Alignment with federal and departmental roles and responsibilities

55. To determine if the program is an appropriate role and responsibility for the federal government and Public Services and Procurement Canada, the evaluation reviewed the extent to which the Build in Canada Innovation Program could be devolved to the private sector or the provinces and whether the program complements, duplicates or overlaps with other federal government functions. Additionally, the evaluation examined the extent to which the outcomes of the Build in Canada Innovation Program are best aligned with the roles and responsibilities of Public Services and Procurement Canada.

56. The evaluation found that given the national scale of this program, its delivery by the federal government is most logical. Additionally, the Build in Canada Innovation Program appears to complement existing Government of Canada programs which support innovation development and commercialization. The evaluation found a strong preference among suppliers for the procurement-based program delivery model over a grants/contribution/loan approach.

Extent to which the Build in Canada Innovation Program is a federal role and responsibility

57. As outlined in the section above regarding the continuing need for the program, the raison d’être for the Build in Canada Innovation Program relates to the lack of private sector investment in pre-commercialization innovations across Canada. Given this, the evaluation found that the Build in Canada Innovation Program is aligned with federal roles and responsibilities as the program is directed at stimulating an element of the national economy.

Further, the evaluation concluded that, based on the evidence supporting the continuing need for this program, outsourcing the responsibility for the Build in Canada Innovation Program to the private sector would not be feasible. Given the Build in Canada Innovation Program’s intended outcomes of stimulating as aspect of the economy in which the private sector itself is deficient, and the need to ensure nationwide consistency for such an initiative, the evaluation concluded that federal government delivery of the program is most appropriate. As well, the program aims to increase the use of innovations in the federal government, which is a responsibility owned by the Government of Canada. Similarly, with respect to the viability of devolving the program to the provinces, the nature of the target areas within both the standard and military components of the Build in Canada Innovation Program are such that the Build in Canada Innovation Program would not align with the mandates of the provincial governments. Additionally, per the National Defence Act, the defence of Canada is a federal role and responsibility which cannot be devolved to the provincial level, meaning the military component of the Build in Canada Innovation Program must reside with the federal government. Further, the provinces would not be in a position to ensure uniform implementation of this type of programming across the country and, as investment in innovation varies considerably across provinces, the need for a nationally-focused strategy to ensure consistency is indicated. As such, the evaluation concluded that devolution of the program to the provinces would also not be feasible.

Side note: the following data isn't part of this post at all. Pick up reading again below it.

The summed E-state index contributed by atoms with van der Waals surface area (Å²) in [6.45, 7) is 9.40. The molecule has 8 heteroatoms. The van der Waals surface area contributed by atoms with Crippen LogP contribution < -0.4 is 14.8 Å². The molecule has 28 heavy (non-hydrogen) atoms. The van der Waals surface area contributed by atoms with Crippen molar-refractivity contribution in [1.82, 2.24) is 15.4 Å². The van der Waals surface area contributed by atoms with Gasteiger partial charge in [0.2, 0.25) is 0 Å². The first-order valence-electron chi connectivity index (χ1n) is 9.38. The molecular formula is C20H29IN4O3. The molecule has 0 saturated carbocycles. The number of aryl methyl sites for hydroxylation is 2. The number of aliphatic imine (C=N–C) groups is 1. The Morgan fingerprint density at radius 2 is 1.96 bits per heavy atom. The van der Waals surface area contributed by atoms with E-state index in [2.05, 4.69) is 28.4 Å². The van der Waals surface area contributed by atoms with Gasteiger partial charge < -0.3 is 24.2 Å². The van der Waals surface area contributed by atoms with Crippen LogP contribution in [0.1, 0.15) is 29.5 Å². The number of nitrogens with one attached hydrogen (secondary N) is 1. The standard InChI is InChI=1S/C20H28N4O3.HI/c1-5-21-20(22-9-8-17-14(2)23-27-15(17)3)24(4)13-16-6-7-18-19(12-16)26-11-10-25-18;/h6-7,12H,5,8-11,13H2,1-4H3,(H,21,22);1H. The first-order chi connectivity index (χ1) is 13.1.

Extent to which the Build in Canada Innovation Program complements, duplicates or overlaps with other federal government functions

58. The Build in Canada Innovation Program appears to complement existing federal programing for innovators. Case studies of 8 suppliers who had completed testing with the program found that while all suppliers had used some form of federal funding (predominantly the National Research Council’s Industrial Research Assistance Program), there were no other programs like the Build in Canada Innovation Program that offered the benefits of large-scale client testing and a first time buyer. All suppliers interviewed also noted that the procurement-based program design of the Build in Canada Innovation Program is preferable to a grant or contribution approach.